After the Roman empire disintegrated and the means to maintain the road system ended the River Thames was once more the main route of transport and communication in the London area. The Romans had sophisticated ocean-going ships and had created an embankment in Londinium, with jetties and wharves from which to load and unload. The Saxons did not possess the knowledge of how to maintain roads nor how to build large and sophisticated vessels. Even their biggest boats were designed to be pulled up onto a beach. They began to berth their ships at low tide on the gently sloping foreshore just to the west of the old town, where the river suddenly swings southwards in a large curve near the modern-day Charing Cross station. Traders arrived by boat from along the river or around the coast, moor up, and as the tide went out allowed the boat to berth on the muddy bank. Goods were sold and purchased directly from the boats. Other such beach markets developed at locations along the river at Woolwich, Greenwich, Twickenham and Hampton Wick.
A new community known as Lundenwic grew at the modern Charing Cross from the mid-7th century and from the simple start of pulling boats onto the sloping bank a settlement and small port developed in the area of modern-day Covent Garden, Strand and Trafalgar Square. There is a written reference from around 673 of “the port of London where ships tie up” and the historian Bede wrote of a Frisian trader buying slaves at London in 679. ‘Wic’ was the Saxon word for trading place, indicating that Lundenwic developed primarily for that purpose.
The lack of exotic items found in excavations shows that during the early stages of the development of Lundenwic, from around 630 until the mid-8th century, trade was quite local in its nature. Most goods brought to the market were probably from further along the river or nearby coastal villages. It is likely that the inhabitants survived mainly on grain, meat, fish, hay, timber and wool from the immediate hinterland. Local farmers visited the market from up and down the river to buy and sell produce, arriving in small punts that were dug out from the trunk of a tree, between two and four metres in length. These were sufficient to carry up to about four people or several animal carcasses and were propelled by a pole or paddle. Long distance traders arrived in ships made from oak planks of between twenty and thirty metres in length powered by a sail and oars and steered by an oar.
Even at that stage money was required to buy and sell goods and 7th century gold coins known as ‘thrymsas’ have been found at other places bearing the name ‘LONDINIU or ‘LONDENVS’, showing that a mint had already been established at Lundenwic. During the late 8th century silver penny coins were being minted there for the Mercian kings bearing the inscription ‘LUNDINIA’.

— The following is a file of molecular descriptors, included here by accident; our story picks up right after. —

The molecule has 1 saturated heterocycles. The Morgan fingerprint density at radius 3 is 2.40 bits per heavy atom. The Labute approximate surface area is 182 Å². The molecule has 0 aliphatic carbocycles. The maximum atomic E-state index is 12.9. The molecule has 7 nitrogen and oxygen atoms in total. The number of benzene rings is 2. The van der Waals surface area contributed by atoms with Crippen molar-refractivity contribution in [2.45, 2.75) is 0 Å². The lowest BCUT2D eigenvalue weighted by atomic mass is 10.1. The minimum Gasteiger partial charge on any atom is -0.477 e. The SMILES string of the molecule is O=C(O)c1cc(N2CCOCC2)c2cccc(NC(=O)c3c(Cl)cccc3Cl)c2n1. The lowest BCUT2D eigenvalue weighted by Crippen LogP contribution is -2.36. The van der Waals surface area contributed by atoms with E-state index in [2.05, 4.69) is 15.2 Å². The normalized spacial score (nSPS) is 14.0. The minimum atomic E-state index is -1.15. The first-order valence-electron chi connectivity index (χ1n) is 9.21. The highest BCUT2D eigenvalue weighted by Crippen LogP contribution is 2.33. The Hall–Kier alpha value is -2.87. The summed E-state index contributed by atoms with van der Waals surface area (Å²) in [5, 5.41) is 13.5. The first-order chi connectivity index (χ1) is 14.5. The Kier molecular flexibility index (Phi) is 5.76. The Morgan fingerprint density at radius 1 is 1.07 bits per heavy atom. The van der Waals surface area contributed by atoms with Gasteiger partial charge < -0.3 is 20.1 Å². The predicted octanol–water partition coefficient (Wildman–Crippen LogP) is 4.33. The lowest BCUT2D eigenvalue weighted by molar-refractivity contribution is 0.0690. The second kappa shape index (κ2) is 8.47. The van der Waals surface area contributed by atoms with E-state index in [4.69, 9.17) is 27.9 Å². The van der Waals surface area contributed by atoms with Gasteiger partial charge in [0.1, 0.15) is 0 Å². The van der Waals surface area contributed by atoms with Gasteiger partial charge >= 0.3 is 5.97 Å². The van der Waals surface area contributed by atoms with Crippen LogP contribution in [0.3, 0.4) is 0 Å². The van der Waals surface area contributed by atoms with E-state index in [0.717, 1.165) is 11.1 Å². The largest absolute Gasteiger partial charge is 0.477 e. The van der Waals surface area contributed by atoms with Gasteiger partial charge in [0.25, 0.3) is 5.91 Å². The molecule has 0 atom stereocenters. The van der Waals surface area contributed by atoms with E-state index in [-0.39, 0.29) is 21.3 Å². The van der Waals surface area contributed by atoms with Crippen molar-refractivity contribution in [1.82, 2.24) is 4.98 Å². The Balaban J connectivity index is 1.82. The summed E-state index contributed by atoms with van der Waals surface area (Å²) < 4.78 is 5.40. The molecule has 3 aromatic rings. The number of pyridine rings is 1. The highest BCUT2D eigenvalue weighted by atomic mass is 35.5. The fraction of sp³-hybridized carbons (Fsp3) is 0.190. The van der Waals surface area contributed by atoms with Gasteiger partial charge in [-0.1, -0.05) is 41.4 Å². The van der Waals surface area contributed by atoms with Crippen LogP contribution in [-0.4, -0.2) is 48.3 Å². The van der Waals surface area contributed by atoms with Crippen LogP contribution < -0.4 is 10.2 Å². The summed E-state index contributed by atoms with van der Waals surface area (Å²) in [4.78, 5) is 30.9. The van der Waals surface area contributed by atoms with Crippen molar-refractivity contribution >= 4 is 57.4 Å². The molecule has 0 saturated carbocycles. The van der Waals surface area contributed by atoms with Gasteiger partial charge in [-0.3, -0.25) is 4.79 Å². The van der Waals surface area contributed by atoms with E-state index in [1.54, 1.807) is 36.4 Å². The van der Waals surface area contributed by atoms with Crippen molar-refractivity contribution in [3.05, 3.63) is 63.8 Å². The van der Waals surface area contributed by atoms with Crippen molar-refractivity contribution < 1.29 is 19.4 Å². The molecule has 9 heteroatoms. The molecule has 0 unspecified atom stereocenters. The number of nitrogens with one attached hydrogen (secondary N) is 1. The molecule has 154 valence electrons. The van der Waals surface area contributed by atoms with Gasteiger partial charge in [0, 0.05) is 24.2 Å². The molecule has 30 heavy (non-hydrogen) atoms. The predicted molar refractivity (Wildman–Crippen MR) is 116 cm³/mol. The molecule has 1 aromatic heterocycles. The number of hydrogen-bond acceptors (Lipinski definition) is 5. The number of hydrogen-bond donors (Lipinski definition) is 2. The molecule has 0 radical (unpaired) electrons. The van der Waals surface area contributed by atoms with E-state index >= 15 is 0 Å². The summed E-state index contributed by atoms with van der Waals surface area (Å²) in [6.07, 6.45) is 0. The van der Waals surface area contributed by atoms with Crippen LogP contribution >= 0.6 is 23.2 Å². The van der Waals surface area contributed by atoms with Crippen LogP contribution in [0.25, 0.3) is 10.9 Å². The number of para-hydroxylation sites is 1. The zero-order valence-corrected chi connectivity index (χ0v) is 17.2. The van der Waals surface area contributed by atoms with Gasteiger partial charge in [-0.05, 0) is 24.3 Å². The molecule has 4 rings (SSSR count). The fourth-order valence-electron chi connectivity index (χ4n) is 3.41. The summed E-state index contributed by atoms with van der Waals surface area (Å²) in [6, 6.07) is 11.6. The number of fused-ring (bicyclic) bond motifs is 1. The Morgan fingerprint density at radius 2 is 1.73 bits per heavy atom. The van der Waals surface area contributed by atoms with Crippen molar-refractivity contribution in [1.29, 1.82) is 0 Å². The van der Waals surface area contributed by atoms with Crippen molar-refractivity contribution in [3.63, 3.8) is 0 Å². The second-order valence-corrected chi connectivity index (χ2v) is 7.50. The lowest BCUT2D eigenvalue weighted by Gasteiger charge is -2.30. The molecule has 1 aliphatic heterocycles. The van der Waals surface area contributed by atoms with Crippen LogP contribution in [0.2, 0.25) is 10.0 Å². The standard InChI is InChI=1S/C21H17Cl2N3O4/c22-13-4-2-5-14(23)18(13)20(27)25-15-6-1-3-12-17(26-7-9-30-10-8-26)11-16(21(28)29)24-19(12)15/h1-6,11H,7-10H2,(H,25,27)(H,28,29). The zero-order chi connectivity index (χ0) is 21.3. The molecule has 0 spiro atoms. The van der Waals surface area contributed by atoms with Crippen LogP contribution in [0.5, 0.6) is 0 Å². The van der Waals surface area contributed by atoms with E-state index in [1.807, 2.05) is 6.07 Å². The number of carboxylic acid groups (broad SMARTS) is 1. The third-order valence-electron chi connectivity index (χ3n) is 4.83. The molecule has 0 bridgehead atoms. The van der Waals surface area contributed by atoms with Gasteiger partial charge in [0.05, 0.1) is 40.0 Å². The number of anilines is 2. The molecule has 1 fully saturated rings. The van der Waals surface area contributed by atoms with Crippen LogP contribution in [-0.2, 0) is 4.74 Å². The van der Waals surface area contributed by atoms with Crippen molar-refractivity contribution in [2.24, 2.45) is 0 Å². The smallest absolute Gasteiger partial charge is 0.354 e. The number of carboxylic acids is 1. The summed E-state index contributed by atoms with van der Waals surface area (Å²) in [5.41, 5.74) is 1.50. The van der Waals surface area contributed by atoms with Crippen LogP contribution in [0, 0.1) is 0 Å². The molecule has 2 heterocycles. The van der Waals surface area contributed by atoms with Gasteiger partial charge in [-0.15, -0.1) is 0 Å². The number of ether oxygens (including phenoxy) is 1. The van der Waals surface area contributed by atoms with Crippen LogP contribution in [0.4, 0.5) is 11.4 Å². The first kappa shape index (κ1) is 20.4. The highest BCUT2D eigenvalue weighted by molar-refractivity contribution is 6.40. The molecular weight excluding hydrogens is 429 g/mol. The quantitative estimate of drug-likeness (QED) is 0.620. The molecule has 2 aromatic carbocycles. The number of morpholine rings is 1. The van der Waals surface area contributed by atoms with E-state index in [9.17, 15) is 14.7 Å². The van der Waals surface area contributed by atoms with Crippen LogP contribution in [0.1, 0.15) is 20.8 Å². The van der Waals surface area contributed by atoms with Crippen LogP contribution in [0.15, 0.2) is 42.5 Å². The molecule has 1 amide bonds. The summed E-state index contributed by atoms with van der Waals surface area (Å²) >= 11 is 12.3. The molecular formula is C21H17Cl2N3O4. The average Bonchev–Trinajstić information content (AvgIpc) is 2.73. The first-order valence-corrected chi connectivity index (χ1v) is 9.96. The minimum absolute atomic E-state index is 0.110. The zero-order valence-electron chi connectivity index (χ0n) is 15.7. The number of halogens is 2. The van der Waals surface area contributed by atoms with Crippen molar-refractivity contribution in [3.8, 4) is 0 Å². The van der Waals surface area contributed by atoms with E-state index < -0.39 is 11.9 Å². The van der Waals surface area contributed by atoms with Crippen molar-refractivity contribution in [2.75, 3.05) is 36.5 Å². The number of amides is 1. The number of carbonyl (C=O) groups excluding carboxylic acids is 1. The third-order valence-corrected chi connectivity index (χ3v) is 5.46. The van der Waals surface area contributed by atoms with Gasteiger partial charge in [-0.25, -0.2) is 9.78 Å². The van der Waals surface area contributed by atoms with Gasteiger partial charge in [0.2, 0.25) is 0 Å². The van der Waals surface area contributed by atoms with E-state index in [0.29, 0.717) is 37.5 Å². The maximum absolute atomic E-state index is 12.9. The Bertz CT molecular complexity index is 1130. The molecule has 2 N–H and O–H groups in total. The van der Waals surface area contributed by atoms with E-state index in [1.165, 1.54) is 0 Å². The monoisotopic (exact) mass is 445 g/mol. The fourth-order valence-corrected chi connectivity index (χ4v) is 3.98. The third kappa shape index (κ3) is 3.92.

By the 8th century the population of Lundenwic had grown in size and goods were being traded with more distant ports such as Ipswich, Norwich, Eorforwic (York), Hamwic (Southampton), Wijk-bii-Duurstede in the Netherlands at the mouth of the Rhine, Sliaswich (Schleswig) in Germany, Quentovic near Bologne and even as far as Norway. Wine, quern-stones and luxury goods were imported, and ships returned with wool or cloth, which was being woven in the settlement.
Lundenwic became a relatively large community of around 5,000 people by the mid-8th century, then within the kingdom of Mercia on the border with Essex. Many Saxon artefacts have been discovered around Covent Garden and from that the limits of Lundenwic can be defined. Excavations show a settlement of around fifty-five or sixty hectares laid out in a grid pattern, similar to earlier Roman towns. The river was then much wider than today, with the north shore along the modern-day Strand. The settlement stretched northwards to where the street Shorts Gardens now runs. The east side was in the location of the Royal Opera House, and westwards to Trafalgar Square. Within that area a permanent community developed, living in small wooden homes. In 764, and again in 798, the town suffered from major fires, indicating there were sufficient buildings close enough to each other for flames to spread from house to house.
The Vikings from Denmark and Norway became a threat in the more northern parts of Britain from 793. Scandinavia was quite poor at that time and lands elsewhere provided rich pickings for them. They initially made raids along the east coast of Britain but during the following fifty years gradually created permanent settlements in conquered areas throughout the north and east of England. In 801 they attacked Lundenwic and when they returned in 842 they were beaten back in a major battle. Setting up winter camp in 851 at either Thanet or Sheppey they pillaged Canterbury and beat the kings of Mercia and Wessex in battle. Lundenwic, unprotected by a wall and with no other means of defence, was abandoned and in time became known as ‘Aldwych’ (old market town’).
Various sources including: ‘Lundenwic – Excavations in Middle Saxon London’ Museum of London Archaeology; Christopher Brooke ‘London 800-1216’; Gustav Milne ‘The Port of Medieval London’; John Morris ‘Londinium’.
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